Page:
So what is dignity, exactly? The word litters Cossery’s novel without much definition, much as we often use it casually with each other without ever saying precisely what we mean. In March 2008, U.S. President George W. Bush’s Council on Bioethics released a 555-page attempt to define the concept. It had to. Since the council’s inception in 2001 — after which its largely religious membership gave ethical opinions replicating the administration’s Christian orthodoxy on stem-cell research and abortion — critics believed it had “employed the language of human dignity so loosely that it was nothing more than a rhetorical trump card used to reject policies that were at odds with the Bush administration’s perspective,” Leslie A. Meltzer wrote in the New England Journal of Medicine. Dignity was a blatant political weapon.
Responding to that criticism, council members proceeded to define “dignity” by rolling it around in their hands and using it to bludgeon each other. Council Member Gilbert Meilaender responded to neurophilosopher Patricia Churchland’s secular concept of dignity by telling her that, if she would not consider Catholics’ positions, “the most dignified thing to do would be to remain silent.”
From Pinker’s “The Stupidity of Dignity” in The New Republic:Harvard linguist and psychologist Steven Pinker later apprehended the council’s tome on dignity and had it summarily executed in the nearest ditch.
Almost every essayist (in the council’s 20-essay-long report) concedes that the concept remains slippery and ambiguous. … We read that dignity reflects excellence, striving, and conscience, so that only some people achieve it by dint of effort and character. We also read that everyone, no matter how lazy, evil, or mentally impaired, has dignity in full measure. Several essayists play the genocide card and claim that the horrors of the twentieth century are what you get when you fail to hold dignity sacrosanct. But one hardly needs the notion of “dignity” to say why it’s wrong to gas six million Jews or to send Russian dissidents to the gulag.
Dignity has three problems, Pinker writes. First, it’s relative; the shame of, say, showing your skin publicly varies by era and by what country you’re in. Second, dignity is fungible; we’ll volunteer to have an invasive medical exam to check for cancer. Finally, dignity is dangerous; when the politics of dignity are foisted on a population by a small group of people, it’s often called totalitarianism. Dignity can decree that all women wear burqas or that we all call each other “comrade” so that nobody oppresses anybody again. The surest sign of an emerging authoritarian state is one in which the symbols of dignity become valued more than actual liberty.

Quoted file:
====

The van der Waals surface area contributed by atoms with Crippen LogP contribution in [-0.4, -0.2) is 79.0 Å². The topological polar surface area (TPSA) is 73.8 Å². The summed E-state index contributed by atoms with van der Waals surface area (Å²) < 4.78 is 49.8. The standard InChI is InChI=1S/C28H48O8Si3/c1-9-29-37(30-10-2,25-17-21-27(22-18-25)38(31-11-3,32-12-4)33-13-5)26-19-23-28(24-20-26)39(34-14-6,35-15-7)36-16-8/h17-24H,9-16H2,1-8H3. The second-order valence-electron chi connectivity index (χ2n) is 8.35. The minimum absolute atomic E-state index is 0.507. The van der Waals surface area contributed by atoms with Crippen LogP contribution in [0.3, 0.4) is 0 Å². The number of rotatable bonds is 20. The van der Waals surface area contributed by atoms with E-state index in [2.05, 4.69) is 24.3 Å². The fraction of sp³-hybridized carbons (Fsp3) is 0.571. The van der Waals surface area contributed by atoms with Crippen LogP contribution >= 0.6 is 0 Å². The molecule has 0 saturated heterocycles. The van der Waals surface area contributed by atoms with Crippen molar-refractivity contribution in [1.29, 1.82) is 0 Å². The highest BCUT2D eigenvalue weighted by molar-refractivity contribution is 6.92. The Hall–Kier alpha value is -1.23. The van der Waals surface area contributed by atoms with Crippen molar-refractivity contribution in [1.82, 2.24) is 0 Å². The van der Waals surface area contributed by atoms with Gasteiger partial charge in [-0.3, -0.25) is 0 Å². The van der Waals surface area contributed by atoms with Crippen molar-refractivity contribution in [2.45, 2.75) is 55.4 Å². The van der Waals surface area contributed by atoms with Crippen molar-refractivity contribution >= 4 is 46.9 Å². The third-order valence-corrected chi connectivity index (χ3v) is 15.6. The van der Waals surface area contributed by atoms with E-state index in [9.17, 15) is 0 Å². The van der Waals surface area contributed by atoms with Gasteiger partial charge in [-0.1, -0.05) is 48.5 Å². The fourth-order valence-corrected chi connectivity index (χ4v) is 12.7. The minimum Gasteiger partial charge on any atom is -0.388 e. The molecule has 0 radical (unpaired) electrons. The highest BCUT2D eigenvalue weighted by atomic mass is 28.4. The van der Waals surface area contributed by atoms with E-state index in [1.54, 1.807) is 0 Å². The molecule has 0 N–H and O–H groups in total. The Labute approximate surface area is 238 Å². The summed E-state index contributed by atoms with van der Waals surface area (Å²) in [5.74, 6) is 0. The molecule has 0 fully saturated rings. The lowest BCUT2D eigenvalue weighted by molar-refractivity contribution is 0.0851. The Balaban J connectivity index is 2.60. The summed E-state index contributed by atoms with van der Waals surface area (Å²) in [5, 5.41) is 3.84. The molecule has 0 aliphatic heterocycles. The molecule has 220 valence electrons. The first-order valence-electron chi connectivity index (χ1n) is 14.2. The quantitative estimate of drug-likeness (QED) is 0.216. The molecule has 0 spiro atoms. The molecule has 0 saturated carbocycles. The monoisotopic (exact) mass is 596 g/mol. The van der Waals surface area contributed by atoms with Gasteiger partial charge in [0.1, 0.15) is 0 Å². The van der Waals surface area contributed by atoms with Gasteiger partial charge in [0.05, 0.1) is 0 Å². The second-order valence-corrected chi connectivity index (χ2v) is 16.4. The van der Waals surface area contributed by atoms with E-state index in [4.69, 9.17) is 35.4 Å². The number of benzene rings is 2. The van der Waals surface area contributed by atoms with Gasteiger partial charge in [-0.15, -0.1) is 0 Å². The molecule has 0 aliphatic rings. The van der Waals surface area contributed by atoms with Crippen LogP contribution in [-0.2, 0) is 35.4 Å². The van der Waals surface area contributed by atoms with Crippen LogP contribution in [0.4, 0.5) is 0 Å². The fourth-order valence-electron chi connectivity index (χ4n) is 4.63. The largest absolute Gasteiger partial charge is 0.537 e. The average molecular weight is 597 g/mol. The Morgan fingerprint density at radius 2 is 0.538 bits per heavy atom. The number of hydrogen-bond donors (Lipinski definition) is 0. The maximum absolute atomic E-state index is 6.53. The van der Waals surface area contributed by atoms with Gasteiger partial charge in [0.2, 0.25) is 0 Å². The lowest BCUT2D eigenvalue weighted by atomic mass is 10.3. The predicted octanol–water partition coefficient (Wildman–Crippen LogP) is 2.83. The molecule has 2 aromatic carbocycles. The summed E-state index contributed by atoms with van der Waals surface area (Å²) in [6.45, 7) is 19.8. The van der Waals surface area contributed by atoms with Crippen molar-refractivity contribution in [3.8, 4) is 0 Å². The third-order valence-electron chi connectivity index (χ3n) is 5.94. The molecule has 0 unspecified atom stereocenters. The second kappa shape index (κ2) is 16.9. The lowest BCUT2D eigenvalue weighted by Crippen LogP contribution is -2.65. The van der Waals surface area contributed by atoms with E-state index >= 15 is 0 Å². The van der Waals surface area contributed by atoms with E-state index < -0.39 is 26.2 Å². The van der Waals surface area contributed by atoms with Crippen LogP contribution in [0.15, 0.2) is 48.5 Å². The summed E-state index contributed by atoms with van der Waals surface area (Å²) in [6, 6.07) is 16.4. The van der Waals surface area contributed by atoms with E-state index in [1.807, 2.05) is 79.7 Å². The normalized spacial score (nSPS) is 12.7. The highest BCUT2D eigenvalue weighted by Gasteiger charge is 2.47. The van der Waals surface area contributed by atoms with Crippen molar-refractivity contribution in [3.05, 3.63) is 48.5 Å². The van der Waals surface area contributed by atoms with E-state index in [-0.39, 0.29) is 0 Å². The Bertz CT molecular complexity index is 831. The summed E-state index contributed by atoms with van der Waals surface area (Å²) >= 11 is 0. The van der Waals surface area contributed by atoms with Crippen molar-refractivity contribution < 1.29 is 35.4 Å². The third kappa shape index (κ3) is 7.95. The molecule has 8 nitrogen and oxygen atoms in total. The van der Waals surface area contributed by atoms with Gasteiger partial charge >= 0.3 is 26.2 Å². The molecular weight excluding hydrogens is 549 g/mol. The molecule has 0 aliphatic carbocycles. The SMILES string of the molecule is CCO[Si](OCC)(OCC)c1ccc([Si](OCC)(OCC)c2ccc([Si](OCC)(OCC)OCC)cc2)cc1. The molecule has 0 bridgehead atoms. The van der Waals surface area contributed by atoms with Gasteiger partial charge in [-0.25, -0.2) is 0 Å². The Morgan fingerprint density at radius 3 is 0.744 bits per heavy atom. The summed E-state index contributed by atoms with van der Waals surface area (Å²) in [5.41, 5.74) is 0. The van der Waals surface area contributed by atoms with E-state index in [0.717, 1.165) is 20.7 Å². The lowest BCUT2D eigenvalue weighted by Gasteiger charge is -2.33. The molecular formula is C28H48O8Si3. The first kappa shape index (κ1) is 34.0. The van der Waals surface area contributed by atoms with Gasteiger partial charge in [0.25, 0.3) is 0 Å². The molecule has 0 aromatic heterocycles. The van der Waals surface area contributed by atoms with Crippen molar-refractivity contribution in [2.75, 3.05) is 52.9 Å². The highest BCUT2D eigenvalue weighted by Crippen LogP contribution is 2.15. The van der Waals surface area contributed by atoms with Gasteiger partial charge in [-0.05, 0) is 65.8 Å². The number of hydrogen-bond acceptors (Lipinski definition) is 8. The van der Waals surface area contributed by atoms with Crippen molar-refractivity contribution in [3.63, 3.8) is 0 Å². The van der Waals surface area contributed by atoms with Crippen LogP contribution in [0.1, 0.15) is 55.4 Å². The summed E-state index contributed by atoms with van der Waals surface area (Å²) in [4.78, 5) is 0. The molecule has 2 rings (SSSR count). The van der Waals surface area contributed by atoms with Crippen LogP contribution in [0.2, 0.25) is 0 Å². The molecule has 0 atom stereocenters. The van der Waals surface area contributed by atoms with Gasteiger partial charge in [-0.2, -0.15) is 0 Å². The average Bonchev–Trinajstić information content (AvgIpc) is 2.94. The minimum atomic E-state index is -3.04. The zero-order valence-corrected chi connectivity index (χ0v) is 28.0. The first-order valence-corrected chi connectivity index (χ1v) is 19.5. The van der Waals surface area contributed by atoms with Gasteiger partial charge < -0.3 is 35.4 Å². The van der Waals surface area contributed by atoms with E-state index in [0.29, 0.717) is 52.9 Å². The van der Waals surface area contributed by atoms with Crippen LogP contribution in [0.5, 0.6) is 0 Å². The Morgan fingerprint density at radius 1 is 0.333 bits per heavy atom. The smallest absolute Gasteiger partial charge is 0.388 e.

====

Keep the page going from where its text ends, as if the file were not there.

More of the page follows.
For Pinker, dignity is rooted solely in the concept of freedom. It’s all about liberty and being treated a way to which you’d freely consent. Even in situations where the state’s will supersedes mine — say, if I’m getting arrested — I still keep a shred of dignity if I’m arrested with probable cause, if the officers respect all of my constitutional liberties, and if I get a fair day in court (though only if I get all three).
Still, dignity’s obscurity doesn’t make a vague perception of its existence any less valid or important. If you can’t quite prove when and where dignity exists, dictators always can. Before the killing begins, they go on the radio to call you a cockroach, they come with the clippers to shave your hair, they parade you on the streets to announce: Look at them, they’re not even human. If dignity is the desired property of peasants, shame belongs to the tyrants.
One of the subtlest but most telling questions implied in Cossery’s Proud Beggars is: What kind of poor person are you? Are you like Gohar, or are you like the mother of his similarly dignity-agnostic friend Yeghen, who “would have liked to see (Yeghen) ashamed and resigned, moping his life away” in the shame of their mutual deprivation? Yeghen’s mother wants the dignity that can be conferred by society through having money, a subspecies of dignity we might call prestige; Yeghen seems more concerned with maintaining personal dignity — we’d call it integrity — by refusing to take seriously a system that would shame him for not having anything.
The characters in “Proud Beggars” exist mainly outside what most of us would call dignity of any form; much as with Cairo today, Cossery’s metropolis is a layer cake of social and economic repression, and much of the story is spent trying to determine, through decisions large and small, how to live without shame.
That craving for dignity has brought revolution near to Cossery’s Cairo, and as with Egypt’s most recent real-life insurrection, the dignity-depriving police are the regime’s most hated face. Someone has murdered Arnaba, a 16-year-old prostitute, and so detective Nour El Dine arrives at the bordello to assault innocents into confession or into giving a little evidence. The vain bureaucrat El Kordi, despite being completely innocent and ignorant, decides to use this investigation to start the Egyptian revolution by enacting the familiar activist ritual of police humiliation.
“Can I count on your cooperation?”
“In no way,” said El Kordi indignantly. “I will do nothing to help the police. Besides, I don’t know a thing about this affair.”